|South Korea information|
Home Sweet Home
As a Public School Native English Speaking Teacher you will be provided with a modern, clean, single, apartment - rent free. The day of your arrival you will be met at the airport by a personal driver and driven directly to your new home where you will be be met by your co-teacher who will introduce you to your new surroundings and help you get adjusted and settled in.
The apartment provided by your school is clean, modern, and just for you unless you are hired as a couple position and requested shared accommodation. Your apartment is located within a 5~10 minutes walking distance from your school (GEPIK program only). Though housing is provided to you rent free, you are responsible for your utility bills which include electricity, water, gas, and Internet service if you choose to have service at home (highly recommended as it is high speed and quite cheap). All total you can expect to spend around 50,000- 70, 000 won ($50-$70) per month on utility bills. Korean apartments are efficient and do not require a lot of money to keep comfortable, warm or cool.
Public school teacher house in Bucheon
While the apartments sizes can vary depending on location and school they generally fall into a couple of styles. These include studio, one bedroom, villa, or newer "officetels". Apartments blocks are very common in Korea (especially in larger cities with denser populations). Your apartment most likely will be in a block of apartments which will have several shops on the ground level and several floors of apartments on the upper floors. These are designed for the convenience of the tenants of such apartments to have easy access to shopping and other services.
Each apartment comes furnished with some basic necessities including a bed, refrigerator, A/C, stove, TV, desk, closet, washing machine, small living room furniture, and a few kitchen utensils. Your contract should have a checklist of items that are provided to you and which must remain in the apartment once you leave. Your housing is provided for you, however you are responsible for providing a security deposit of 900,000 Korean won which will be subtracted from your first three pay periods of 300,00 won each. This will be returned to you at the end of your contract assuming no damage has been done to the apartment outside of usual wear and tear. Up keep and general maintenance is the responsibility of the teacher but If you need a major repair the school will contact the building manager to get it sorted out.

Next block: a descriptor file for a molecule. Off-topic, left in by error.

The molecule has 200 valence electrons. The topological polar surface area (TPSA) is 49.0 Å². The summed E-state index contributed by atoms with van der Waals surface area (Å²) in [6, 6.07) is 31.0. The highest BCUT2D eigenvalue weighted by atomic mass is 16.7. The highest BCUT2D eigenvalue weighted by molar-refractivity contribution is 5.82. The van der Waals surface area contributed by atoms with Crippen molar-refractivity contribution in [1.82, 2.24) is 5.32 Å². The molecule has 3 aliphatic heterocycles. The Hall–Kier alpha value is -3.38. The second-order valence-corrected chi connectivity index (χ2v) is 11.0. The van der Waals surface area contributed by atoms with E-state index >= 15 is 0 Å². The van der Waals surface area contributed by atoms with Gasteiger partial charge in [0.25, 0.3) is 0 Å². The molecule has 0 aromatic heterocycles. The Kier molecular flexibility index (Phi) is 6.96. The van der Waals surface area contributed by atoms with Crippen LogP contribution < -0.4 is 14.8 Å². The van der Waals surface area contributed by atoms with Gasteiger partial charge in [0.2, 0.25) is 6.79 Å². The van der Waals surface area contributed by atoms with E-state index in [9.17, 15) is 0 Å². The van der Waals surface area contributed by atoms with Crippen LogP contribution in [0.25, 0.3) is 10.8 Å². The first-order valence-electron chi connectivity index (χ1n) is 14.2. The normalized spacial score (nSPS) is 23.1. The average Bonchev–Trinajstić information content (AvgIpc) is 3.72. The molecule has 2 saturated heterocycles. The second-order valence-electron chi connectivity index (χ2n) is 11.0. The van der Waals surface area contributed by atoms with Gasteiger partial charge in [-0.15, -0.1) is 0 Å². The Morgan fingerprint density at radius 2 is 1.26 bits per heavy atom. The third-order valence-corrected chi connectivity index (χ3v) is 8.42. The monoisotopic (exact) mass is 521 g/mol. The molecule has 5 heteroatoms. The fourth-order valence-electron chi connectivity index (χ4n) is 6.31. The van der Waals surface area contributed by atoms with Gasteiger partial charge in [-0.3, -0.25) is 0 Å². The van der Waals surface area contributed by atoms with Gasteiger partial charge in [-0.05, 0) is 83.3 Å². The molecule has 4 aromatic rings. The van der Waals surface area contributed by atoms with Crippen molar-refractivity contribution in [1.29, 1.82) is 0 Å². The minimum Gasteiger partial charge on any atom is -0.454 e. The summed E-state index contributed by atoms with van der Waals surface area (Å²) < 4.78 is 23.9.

If you choose to provide your own housing you will receive 400,000 Korean won per month on top of your salary as a stipend. It is recommended to take the free apartment for first year teachers as Korean real estate can be quite confusing and quite expensive due to the large deposit required to rent your own apartment.
Korea has many types of residences such as individual houses, villas, tenement houses, and apartments. Most housing complexes in Korea do not come furnished, and damages to the residence during the lease period must be compensated by the tenant.
Individual houseThis is a house built on selected land for a single family. Each house has its own private gate and garden. Many foreign workers in Korea choose to rent a house and live together. The house owner receives.
This is a type of common housing where many individual living quarters exist in a single building. Each living quarter has its own bedroom, kitchen, and bathroom, and separate heating as well. Tenants can pay in the form of monthly rent or Jeonse (long-term rent).
This type of housing is similar to individual house in that it is built on private property, but the purpose is to create a tenancy. These houses cannot have more then 4 stories and at least one side of individual tenements within the complex will meet another tenement. In a strict sense, it is different from apartments in that each household has its own private yard. Tenants can pay in the form of monthly rent or Jeonse (long-term rent).
Apartments have become the most common type of housing in Korea because it efficiently utilizes the country's limited land space. The whole complex (including playground and park) is shared and jointly managed by occupants except for individual flats. Apartments are usually bought by occupants, but Jeonse (long-term rent) is possible and there are apartments for rent as well.
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